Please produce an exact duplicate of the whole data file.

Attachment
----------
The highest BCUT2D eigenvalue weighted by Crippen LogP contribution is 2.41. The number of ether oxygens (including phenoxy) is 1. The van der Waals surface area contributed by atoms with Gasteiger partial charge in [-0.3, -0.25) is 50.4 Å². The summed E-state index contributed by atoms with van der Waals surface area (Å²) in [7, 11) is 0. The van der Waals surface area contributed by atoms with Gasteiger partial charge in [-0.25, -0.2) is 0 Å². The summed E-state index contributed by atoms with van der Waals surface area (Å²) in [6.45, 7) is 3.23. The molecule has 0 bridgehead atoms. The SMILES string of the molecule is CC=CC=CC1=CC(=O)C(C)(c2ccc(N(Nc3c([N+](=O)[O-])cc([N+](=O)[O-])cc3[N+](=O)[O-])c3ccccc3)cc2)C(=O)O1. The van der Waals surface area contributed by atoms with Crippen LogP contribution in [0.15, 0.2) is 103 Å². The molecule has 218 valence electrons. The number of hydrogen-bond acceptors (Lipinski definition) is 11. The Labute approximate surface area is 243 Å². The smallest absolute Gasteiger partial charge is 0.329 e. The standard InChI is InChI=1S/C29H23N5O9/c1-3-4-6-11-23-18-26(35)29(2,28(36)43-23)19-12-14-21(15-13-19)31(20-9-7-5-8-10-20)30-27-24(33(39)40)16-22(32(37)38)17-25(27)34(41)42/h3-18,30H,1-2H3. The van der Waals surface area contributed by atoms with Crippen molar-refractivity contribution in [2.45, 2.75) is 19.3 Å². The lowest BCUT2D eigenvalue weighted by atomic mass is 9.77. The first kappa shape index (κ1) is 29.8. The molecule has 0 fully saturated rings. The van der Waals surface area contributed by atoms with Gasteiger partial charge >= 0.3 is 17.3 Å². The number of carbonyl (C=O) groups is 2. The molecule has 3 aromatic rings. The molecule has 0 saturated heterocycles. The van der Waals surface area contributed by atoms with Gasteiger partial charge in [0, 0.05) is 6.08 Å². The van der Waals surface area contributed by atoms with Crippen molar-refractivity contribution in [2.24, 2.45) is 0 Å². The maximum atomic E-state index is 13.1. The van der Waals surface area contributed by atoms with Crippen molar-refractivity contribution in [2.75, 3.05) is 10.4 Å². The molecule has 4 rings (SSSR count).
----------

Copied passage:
The highest BCUT2D eigenvalue weighted by Crippen LogP contribution is 2.41. The number of ether oxygens (including phenoxy) is 1. The van der Waals surface area contributed by atoms with Gasteiger partial charge in [-0.3, -0.25) is 50.4 Å². The summed E-state index contributed by atoms with van der Waals surface area (Å²) in [7, 11) is 0. The van der Waals surface area contributed by atoms with Gasteiger partial charge in [-0.25, -0.2) is 0 Å². The summed E-state index contributed by atoms with van der Waals surface area (Å²) in [6.45, 7) is 3.23. The molecule has 0 bridgehead atoms. The SMILES string of the molecule is CC=CC=CC1=CC(=O)C(C)(c2ccc(N(Nc3c([N+](=O)[O-])cc([N+](=O)[O-])cc3[N+](=O)[O-])c3ccccc3)cc2)C(=O)O1. The van der Waals surface area contributed by atoms with Crippen LogP contribution in [0.15, 0.2) is 103 Å². The molecule has 218 valence electrons. The number of hydrogen-bond acceptors (Lipinski definition) is 11. The Labute approximate surface area is 243 Å². The smallest absolute Gasteiger partial charge is 0.329 e. The standard InChI is InChI=1S/C29H23N5O9/c1-3-4-6-11-23-18-26(35)29(2,28(36)43-23)19-12-14-21(15-13-19)31(20-9-7-5-8-10-20)30-27-24(33(39)40)16-22(32(37)38)17-25(27)34(41)42/h3-18,30H,1-2H3. The van der Waals surface area contributed by atoms with Crippen molar-refractivity contribution in [2.45, 2.75) is 19.3 Å². The lowest BCUT2D eigenvalue weighted by atomic mass is 9.77. The first kappa shape index (κ1) is 29.8. The molecule has 0 fully saturated rings. The van der Waals surface area contributed by atoms with Gasteiger partial charge >= 0.3 is 17.3 Å². The number of carbonyl (C=O) groups is 2. The molecule has 3 aromatic rings. The molecule has 0 saturated heterocycles. The van der Waals surface area contributed by atoms with Gasteiger partial charge in [0, 0.05) is 6.08 Å². The van der Waals surface area contributed by atoms with Crippen molar-refractivity contribution in [2.24, 2.45) is 0 Å². The maximum atomic E-state index is 13.1. The van der Waals surface area contributed by atoms with Crippen molar-refractivity contribution in [2.75, 3.05) is 10.4 Å². The molecule has 4 rings (SSSR count).